|I love the way the hills recede into the distance in different shades of green and grey|
|The little 'lighthouses' guide boats across the enormous lake through the scattered islands|
|I felt the dark light - if that's not an oxymoron - lent itself to black and white images|
|There are incredible shades of green in the bush sliding by|
A coach drove us over Wilmot Pass (where we caught our first glimpse of Doubtful Sound) down to Deep Cove. The road was built in the 1960s and, with a gradient of 1:5, it's the steepest road in New Zealand that buses are allowed to navigate.
The driver was full of interesting information about the Manapouri Power Station and, my newest favourite thing, sphagnum moss. It grows out of rocks and allows tress to grow - they can't put roots into rock, so they grow in the moss, intertwining their roots and supporting the premise of strength in numbers. If one falls (due to decay or disease), it pulls the others down in a tree avalanche. I could feel the latent poet in me straining to emerge.
Because the moss holds twenty-five times its weight in water, it is used in flower arrangements at garden centres, to mop up oilspills, and also in certain ecological nappies!
We were shown to our cabin, admired the boat as we made our way out along Doubtful Sound, and then went for a paddle in the kayaks. Apart from the sandflies attempting to eat us alive, it was a fantastic experience and very peaceful out on the water.
Back on the boat we headed towards the open sea, but the wind was up and the waves were a bit rough - the pitch and roll is amazing when you get out there. We cruised up Bradshaw Sound as the sun was setting and had a gin to share the moment.
We dropped anchor at Precipice Cove and ate way too much at dinner - it was a buffet/ carvery and no one was about to go hungry. There wasn't much opportunity to walk it off, although we did a few laps around the boat!
The evening talk was informative about the local bird and marine life. In Fiordland, a 5m layer of freshwater sits on top of the salt water - it is dark (full of minerals from the vegetation washed down from the cliffs in the rain) and filters the light, so the marinelife is much closer to the surface than it would usually be.
|The lodge at Blanket Bay|
After the talk we went out on deack to look at the stars and try and remember some of what we taught last weekend about constellations and such. We were rubbish, so we retired to our cabin.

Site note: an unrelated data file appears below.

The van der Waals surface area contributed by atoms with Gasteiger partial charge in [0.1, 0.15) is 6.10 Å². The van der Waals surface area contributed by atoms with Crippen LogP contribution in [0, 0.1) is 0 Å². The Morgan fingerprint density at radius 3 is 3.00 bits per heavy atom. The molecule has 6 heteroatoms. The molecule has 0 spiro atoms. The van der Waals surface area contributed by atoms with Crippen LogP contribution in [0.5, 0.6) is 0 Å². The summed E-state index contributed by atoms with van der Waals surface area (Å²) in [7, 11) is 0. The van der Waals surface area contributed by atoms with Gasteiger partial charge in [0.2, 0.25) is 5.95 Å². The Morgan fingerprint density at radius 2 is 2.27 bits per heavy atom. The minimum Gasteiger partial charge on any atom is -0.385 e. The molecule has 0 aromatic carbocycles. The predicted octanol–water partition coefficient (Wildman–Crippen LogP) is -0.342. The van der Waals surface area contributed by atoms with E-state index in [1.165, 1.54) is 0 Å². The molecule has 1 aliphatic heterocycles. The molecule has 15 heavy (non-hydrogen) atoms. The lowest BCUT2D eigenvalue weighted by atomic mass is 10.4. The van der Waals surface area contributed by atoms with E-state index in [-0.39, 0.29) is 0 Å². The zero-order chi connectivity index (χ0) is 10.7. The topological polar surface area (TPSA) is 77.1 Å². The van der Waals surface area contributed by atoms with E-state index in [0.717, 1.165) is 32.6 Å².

We got up very early the next morning before the boat set off and had mugs of coffee on deck waiting for the daylight. It was still dark when we weighed anchor, and we saw shapes looming and listened to the calm plashing of the water against the bows.
The sunrise over Bradshaw Sound was dreamily delicate and untouchably pink. I promise that I have not photo-shopped these pictures.
We breakfasted as the Sounds slid by and when we emerged into Doubtful Sound again, the captain attempted to unfurl the sails (all done mechanically with no climbing of rigging or hitching and hauling of sheets). There wasn't much wind but we got a bit of an idea how the thing was designed to sail, cruising along with only natural sounds for accompaniment.
Hall Arm is allegedly one of the most picturesque parts of Fiordland, and is indeed beautiful. We sailed down it to experience the wilderness sensation. The engines were cut and we were requested not to move about the boat for a couple of minutes. We sat in private contemplation - the cliffs reflected in the smooth, dark water.
They do this on every trip but today felt special because it was Anzac Day on which we remember those who died so we could live like this - it was a moment of pristine emotion.
|Peace and reflection at Hall Arm|
And then it was over; we were returned to Deep Cove, driven back to West Arm (with a few hunters who talked boisterously in their fleeces and tried - unsuccessfully - to make our form of tourism feel inferior) and then caught the water taxi bake to Manapouri, and drove back to Arrowtown.